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Operating Techniques

The pile hammer should be used only by well trained and experienced personnel. Before using the hammer all instruction and safety manuals should be thoroughly reviewed by all operating and maintenance personnel. These references are an invaluable source of information and should be retained by the owner for future study and to train new employees. Copies of these manuals should be kept with the hammer at the construction site for ready access. Additional copies are available from Vulcan.

Safe use of the pile hammer, as with any machine, is dependent upon the skill, knowledge and concern of those who maintain and use it. Because of the wide variety of environments and applications in which this machine may be used, a comprehensive description of detailed rigging and operating techniques within this booklet is not possible. (Specific requirements should be addressed to Vulcan’s engineering department.)

For reasons mentioned elsewhere, no one should be any closer to the hammer during driving than is absolutely essential. All workmen should wear safety clothing including hard hats, safety shoes, safety glasses and hearing protection.

Before, and periodically during usage, a complete inspection should be performed on the hammer and all associated equipment to insure operational integrity. The associated equipment includes items such as the compressor and/or boiler, hoses and hose couplings, leaders, support and lifting equipment and all rigging, etc. On the hammer, particular attention should be given to sheaves, pins, retaining bolts, hose couplings, the valve mechanism, all keys, ram point, pile cap, and the lifting points. Supervisors should be certain that all inspection and maintenance is properly done.

During the driving operation and whenever the hammer is moved, constant supervision and inspection should be provided. If abnormalities are observed, driving should be stopped immediately. One example would be that of the loss of one or more ram keys. If both keys are missing, then the ram would obviously no longer be connected to the piston. Without the ram to slow the acceleration of the piston on the up stroke, the piston may impact into the cylinder head with catastrophic effects. Another dangerous situation would be to continue hammer operation without a piling seated in the pile cap. In this event, the entire force of the falling ram could be absorbed by the hammer’s columns, base and pile cap. Few such strokes could be sustained without severe damage to the hammer. Obviously, such destruction would be hazardous to anyone in the vicinity. Also, the cylinder head lifting points (sheave, axle, pins, keys and nuts) should be continuously checked for worn, loose or missing parts. Damaged or missing components oif this assembly could cause hammer to disconnect from rigging and fall.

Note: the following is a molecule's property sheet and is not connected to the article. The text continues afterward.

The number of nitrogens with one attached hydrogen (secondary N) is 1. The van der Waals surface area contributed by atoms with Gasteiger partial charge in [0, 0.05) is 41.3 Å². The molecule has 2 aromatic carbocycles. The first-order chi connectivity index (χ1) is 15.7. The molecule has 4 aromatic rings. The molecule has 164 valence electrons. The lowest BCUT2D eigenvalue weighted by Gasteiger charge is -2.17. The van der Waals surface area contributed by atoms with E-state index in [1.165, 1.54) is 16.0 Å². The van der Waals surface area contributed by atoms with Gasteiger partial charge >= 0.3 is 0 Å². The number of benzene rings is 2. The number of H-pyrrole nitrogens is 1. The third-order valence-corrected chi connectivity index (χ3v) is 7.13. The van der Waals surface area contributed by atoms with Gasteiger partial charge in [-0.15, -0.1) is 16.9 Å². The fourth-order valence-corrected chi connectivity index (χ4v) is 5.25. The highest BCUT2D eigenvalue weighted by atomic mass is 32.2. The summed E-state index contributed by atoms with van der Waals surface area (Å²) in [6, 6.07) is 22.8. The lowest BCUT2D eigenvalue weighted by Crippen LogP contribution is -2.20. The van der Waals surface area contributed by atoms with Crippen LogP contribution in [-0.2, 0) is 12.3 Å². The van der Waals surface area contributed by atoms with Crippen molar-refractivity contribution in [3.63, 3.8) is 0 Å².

The effects of unregulated steam or air pressure may also create a risk. As noted elsewhere, failure of any of the hose couplings, while under pressure, could be very dangerous. In addition, operation at pressures either higher or lower than specified design should be avoided since structural damage to the hammer or inefficient operation may result. Obviously, all air or steam supply hoses must be properly sized to avoid undue flow restrictions.

Damage to the pile, pile cap, ram point and piston can occur if the alignment of the hammer and the pile is not correct. That is, the central axis of the hammer should be in alignment with the central axis of the pile and the pile end should be square and uniform. If the error in alignment is great, the hammer will receive an unbalanced structural loading which could result in either a fatigue failure in the hammer or a significant shortening of its useful life. Obviously, this type of condition could be both expensive and dangerous, but can be avoided with reasonable care.

A common pile driving criterion is to drive until a certain number of blows per foot of pile insertion is achieved. This measure is based on the amount of energy delivered with each stroke of the ram. In a single acting hammer, the energy is dependent upon the falling weight and stroke length. Since falling weight is constant, only changes in stroke length can affect the energy delivered. Therefore, if a variable stroke hammer is used, it should be noted that the blow count taken is compared to the proper stroke energy, i.e., the blow count criterion will vary with the stroke length used. The supervisor should correlate the blow count criterion and the stroke length. Otherwise, pile damage, added expense, or inadequate pile installation could result. It should also be noted that significant deviations in pressure delivered to the hammer from the recommended pressure may affect the actual operating stroke length and thus influence the energy in each blow of the hammer.

Since the pile hammer is such an extremely powerful machine, it is conceivable that even with normal operation, surroundings at the driving site could be damaged. Operators should take every precaution to see that exhaust from the hammer and vibration of the earth are not a threat to the area surrounding the driving site. Failure to do so could be unsafe and possibly lead to expensive property damage.

As an additional precautionary measure, a pre-pile driving survey could be made.

Given the respect it deserves, the pile hammer should provide years of safe service. However, the ultimate safety and reliability of the hammer rest in the hands of the user.

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